Nancy Pelosi’s attacks on Trump put key deals at risk, warns Sen. John Thune

May 23, 2019

Nancy Pelosi is jeopardizing any chance of bipartisan deals on matters like infrastructure, top Republicans said Thursday.

Senate Majority Whip John Thune (R-SD) said that Pelosi is “blowing things up” with her continued attacks on President Donald Trump. The president walked out of an infrastructure meeting with Pelosi and Chuck Schumer (D-NY) Wednesday after Pelosi accused Trump of a criminal “cover-up” that morning.

Speaker risking bipartisan deals

Pelosi and Schumer met with Trump on Wednesday to talk infrastructure, one of a few bipartisan issues on which the opposing sides have some hope of reaching an agreement. Trump, steamed, walked out of the meeting and held a spontaneous Rose Garden press conference, where he demanded that Democrats stop their investigations if they want to make any deals with him.

Trump’s outburst was prompted by Pelosi’s accusation that morning that he engaged in a criminal “cover-up.” The speaker made the remarks after a meeting with her caucus to discuss their investigations of Trump and impeachment.

Republicans say that Pelosi was wrong to drop a bomb in Trump’s lap and then expect him to negotiate.

“That is major. That’s blowing things up around here,” Thune said. “That’s kind of like dropping the nuclear bomb, to come out and accuse somebody of committing a crime, and not have anything to back it up.”

Whose fault is it, anyway?

The spat recalled Trump’s protracted government shutdown battle with “Chuck and Nancy” earlier this year. Democrats are again eager to make Trump own the failure to reach a deal, accusing him of holding the nation’s infrastructure “hostage,” much like they did before.

Democrats say that they have a constitutional duty to investigate the president, but Trump has blasted their continued probes as little more than a partisan fishing expedition. Although Robert Mueller’s investigation ended weeks ago, a full-scale campaign of harassment continues, with Democrats slandering the president, threatening members of his administration with imprisonment and fines, and spinning elaborate conspiracy narratives about Trump’s criminality.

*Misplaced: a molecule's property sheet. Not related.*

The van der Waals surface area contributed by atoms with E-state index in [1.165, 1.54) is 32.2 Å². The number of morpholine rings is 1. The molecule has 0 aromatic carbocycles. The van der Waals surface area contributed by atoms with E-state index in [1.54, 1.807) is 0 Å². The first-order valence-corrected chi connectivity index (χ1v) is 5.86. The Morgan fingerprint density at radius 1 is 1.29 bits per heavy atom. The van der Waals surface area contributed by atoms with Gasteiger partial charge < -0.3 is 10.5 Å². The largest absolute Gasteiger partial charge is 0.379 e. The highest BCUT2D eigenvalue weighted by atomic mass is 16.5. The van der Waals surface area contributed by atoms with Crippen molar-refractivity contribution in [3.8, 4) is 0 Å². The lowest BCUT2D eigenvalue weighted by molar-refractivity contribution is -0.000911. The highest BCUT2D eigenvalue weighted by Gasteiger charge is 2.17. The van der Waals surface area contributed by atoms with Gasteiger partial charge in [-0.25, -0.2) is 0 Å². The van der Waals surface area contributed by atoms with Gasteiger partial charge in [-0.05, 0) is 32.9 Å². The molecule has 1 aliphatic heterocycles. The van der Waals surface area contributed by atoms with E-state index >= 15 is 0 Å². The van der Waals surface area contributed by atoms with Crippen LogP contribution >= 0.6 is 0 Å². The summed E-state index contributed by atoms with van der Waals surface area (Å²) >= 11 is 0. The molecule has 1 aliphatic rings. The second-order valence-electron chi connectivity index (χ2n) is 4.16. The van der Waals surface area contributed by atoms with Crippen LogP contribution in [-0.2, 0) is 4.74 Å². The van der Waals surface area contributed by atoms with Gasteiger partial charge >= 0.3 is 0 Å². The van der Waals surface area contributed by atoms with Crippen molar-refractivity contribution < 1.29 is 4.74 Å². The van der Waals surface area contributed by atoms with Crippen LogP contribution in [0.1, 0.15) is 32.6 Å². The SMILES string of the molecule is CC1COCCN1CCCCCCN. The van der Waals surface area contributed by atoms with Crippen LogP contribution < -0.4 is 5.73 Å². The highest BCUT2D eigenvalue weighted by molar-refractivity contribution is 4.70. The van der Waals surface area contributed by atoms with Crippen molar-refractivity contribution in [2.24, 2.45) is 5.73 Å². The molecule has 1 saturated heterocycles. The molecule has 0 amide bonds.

Given this hostility, Trump can hardly be blamed for having doubts about his negotiating partners’ good intentions. But Democrats are trying to pin the blame on Trump, saying he never had any genuine intentions to discuss infrastructure in the first place.

Pelosi and Schumer expressed agreement with Trump at another meeting weeks before on a provisional $2 trillion infrastructure deal, but funding for the project had yet to be finalized at that time. The top Democrats were quick to blame Trump for this latest collapse in negotiations, accusing him of coming to the table in bad faith and staging a political “stunt.”

Schumer said that Trump was now using investigations as an excuse to walk away, since the president was willing to bargain a few weeks prior, at a time when the investigations were already in progress.

“Now that he was forced to actually say how he would pay for it, he had to run away,” Schumer said. “And he came up with this pre-planned excuse. It’s clear this was not a spontaneous move on the president’s part. It was planned.”

Pelosi continues the witch hunt

The speaker’s “cover-up” accusation came after weeks of sustained attacks and slander against Trump and his officials, as Democrats have ramped up their own separate investigations into the president. Russian collusion has all but faded from the story, as the Democrats’ investigations have taken on their own life. More and more Democrats are saying that Trump should be impeached not over collusion, but for obstructing Mueller’s investigation — or even for refusing to cooperate with their own separate probes.

Indeed, Democrats seeking Trump’s tax returns, financial records, and witness testimony from Trump officials have grown increasingly restless over White House stonewalling of their subpoena power. Pelosi’s remarks came after former White House counsel Donald McGahn skipped a congressional hearing this week on Trump’s orders, angering Democrats and spurring more calls for impeachment.

Even as her rhetoric has become more vicious, Pelosi has continued to hold impeachment at bay, counseling Democrats to focus on their investigations of the president instead. But Trump’s refusal to cooperate has heaped pressure on Pelosi to begin impeachment proceedings. Pelosi seems to be thriving on a paradox for the moment: while claiming that Trump committed impeachable offenses, she isn’t moving forward with impeachment either.

It certainly looks like Pelosi is feeling the impeachment pressure, but she still isn’t shifting her position. Pelosi doubled down Thursday at her weekly press conference, where she again accused Trump of impeachable obstruction of justice. But she equivocated, saying that impeachment was not yet in the works — while bashing Trump for throwing a “temper tantrum.”

“Again, I pray for the president of the United States. I wish that his family, or his administration, or his staff would have an intervention for the good of the country,” Pelosi told reporters.

If Pelosi wants to reach a deal with Trump, then she needs to come to the table in good faith. Trump cannot rightly be faulted for thinking she has bad intentions.


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Matthew Boose

Matthew Boose is a staff writer for Conservative Institute. He has a Bachelor's degree from Stony Brook University and has contributed to The Daily Caller and The Stony Brook Press.